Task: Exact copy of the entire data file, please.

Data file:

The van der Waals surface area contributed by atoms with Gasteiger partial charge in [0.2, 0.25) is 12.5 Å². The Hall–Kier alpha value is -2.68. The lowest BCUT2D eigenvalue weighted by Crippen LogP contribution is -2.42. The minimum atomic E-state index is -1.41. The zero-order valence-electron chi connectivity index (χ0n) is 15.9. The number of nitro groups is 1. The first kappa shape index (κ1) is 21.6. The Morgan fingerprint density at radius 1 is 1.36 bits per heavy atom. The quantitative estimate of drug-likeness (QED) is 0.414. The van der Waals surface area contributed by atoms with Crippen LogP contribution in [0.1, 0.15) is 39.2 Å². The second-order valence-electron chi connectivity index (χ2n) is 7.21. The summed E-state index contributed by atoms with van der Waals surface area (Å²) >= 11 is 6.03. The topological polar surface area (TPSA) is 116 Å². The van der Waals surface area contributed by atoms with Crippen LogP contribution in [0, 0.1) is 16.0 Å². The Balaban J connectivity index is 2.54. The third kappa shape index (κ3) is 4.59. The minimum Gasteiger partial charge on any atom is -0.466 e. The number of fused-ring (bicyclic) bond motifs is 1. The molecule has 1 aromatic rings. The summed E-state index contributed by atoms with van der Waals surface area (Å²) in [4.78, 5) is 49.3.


The van der Waals surface area contributed by atoms with Gasteiger partial charge in [0.2, 0.25) is 12.5 Å². The Hall–Kier alpha value is -2.68. The lowest BCUT2D eigenvalue weighted by Crippen LogP contribution is -2.42. The minimum atomic E-state index is -1.41. The zero-order valence-electron chi connectivity index (χ0n) is 15.9. The number of nitro groups is 1. The first kappa shape index (κ1) is 21.6. The Morgan fingerprint density at radius 1 is 1.36 bits per heavy atom. The quantitative estimate of drug-likeness (QED) is 0.414. The van der Waals surface area contributed by atoms with Crippen LogP contribution in [0.1, 0.15) is 39.2 Å². The second-order valence-electron chi connectivity index (χ2n) is 7.21. The summed E-state index contributed by atoms with van der Waals surface area (Å²) >= 11 is 6.03. The topological polar surface area (TPSA) is 116 Å². The van der Waals surface area contributed by atoms with Crippen LogP contribution in [0, 0.1) is 16.0 Å². The Balaban J connectivity index is 2.54. The third kappa shape index (κ3) is 4.59. The minimum Gasteiger partial charge on any atom is -0.466 e. The number of fused-ring (bicyclic) bond motifs is 1. The molecule has 1 aromatic rings. The summed E-state index contributed by atoms with van der Waals surface area (Å²) in [4.78, 5) is 49.3.